“At the height of the resistance, we would get up at three o’clock in the morning, we would go around the houses to call people out to the march; later we would fetch donated food from market stalls and shops that supported us. Once the marches were under way we set up communal soup kitchens, no one went without food. Some of us would walk in the front line, singing our marching songs and facing down the repression. We did not mind the weariness, the blows, the frequent railing of our husbands or the incomprehension of our family. We were fighting for water, which is life; for our children, and our children’s children,” said the ronderas.

My territory as body, my body as territory

One of the innovative things about this movement is a different way to conceptualize territory which can be attributed to the active presence of women in the resistance. One of the reflections that emerged from dialogues among women at feminist meetings or political education activities in peasant communities was that: “Violence is done to the Earth, our mother, in the same way that violence is done to women. They want to exploit her like they exploit our labour, they do not see or recognise her, they make her invisible in the same way that our contributions and our words are made invisible. It is the same pattern of power that oppresses us, because in the Eurocentric capitalist worldview both women and nature can be appropriated, exploited and controlled.” Thus territory is conceived as comparable to women’s bodies.

By mapping mining-related problems, we found that wherever mining projects are located the cases of violence against women, ranging from human trafficking to labour exploitation, are more numerous and reinforce each other. “The route travelled by minerals, as well as oil, is also the route of trafficking in women,” it was concluded. State violence, like the criminalization of women leaders, also occurs. The spread of social programmes to assist poor families, together with the absence of men who are working in the mines, generate a great burden of work on women and limit their political and social participation.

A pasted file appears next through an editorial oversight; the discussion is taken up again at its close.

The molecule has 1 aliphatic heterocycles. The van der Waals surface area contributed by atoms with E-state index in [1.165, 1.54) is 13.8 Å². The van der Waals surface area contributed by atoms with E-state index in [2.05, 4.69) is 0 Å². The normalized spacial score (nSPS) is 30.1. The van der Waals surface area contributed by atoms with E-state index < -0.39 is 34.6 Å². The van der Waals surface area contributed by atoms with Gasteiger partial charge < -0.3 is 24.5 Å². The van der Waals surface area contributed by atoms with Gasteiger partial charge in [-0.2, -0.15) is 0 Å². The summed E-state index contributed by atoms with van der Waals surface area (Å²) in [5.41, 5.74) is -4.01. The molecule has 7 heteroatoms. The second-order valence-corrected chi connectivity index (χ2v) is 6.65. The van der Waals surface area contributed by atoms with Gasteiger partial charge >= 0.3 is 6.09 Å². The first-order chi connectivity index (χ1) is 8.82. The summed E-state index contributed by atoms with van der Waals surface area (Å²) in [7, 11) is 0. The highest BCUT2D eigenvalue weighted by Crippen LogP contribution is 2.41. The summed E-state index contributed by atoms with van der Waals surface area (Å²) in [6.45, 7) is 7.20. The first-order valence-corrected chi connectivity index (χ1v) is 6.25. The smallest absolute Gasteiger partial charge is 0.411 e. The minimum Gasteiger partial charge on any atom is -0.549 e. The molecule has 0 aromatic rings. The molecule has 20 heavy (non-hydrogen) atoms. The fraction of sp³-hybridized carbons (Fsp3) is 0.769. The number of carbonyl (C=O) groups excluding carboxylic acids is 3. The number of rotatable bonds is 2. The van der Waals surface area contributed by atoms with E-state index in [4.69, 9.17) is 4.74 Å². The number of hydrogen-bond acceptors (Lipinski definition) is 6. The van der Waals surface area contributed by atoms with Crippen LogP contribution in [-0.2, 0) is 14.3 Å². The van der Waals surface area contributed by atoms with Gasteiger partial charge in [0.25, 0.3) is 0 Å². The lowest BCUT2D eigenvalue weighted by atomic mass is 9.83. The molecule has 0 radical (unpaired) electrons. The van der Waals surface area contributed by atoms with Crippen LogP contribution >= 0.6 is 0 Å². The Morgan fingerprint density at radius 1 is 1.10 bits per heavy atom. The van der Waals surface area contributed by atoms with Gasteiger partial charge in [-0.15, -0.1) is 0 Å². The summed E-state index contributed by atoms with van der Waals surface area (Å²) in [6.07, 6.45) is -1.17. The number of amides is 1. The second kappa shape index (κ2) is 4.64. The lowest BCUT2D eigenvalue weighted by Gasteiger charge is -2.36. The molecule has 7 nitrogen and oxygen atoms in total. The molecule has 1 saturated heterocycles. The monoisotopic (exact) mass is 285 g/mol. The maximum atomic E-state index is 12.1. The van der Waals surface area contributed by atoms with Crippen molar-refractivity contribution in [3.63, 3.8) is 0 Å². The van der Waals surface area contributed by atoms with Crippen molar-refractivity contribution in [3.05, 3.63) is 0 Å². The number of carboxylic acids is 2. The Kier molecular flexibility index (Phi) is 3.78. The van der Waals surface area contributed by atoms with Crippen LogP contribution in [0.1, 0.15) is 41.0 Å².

Indigenous women and urban migrants are recovering a spiritual dimension and a holistic and interconnected approach to their territories. Nature takes on a new meaning: we are reconciled with her and we are consciously part of her. Nature is not passive or oppressive, but rather sovereign and free, like the peoples and bodies that live in her: bodies like women’s bodies, with memory and identity, interdependent and profoundly autonomous, belonging to a common body which is the territory. This is the picture drawn by women who share the multi-hued vision of Living Well. As a whole, all this energizes a historic challenge to the prevailing power structures, inspiring many women to rise up, organize, create alternative knowledge, different ethics and transformative practices. The defence of territory as body and the defence of the body as territory open up a huge fissure in the capitalist system’s new phase of expanding intensive extraction, and in patriarchy and colonialism which are two facets of subjugating power.

Alternatives: Women promoting Living Well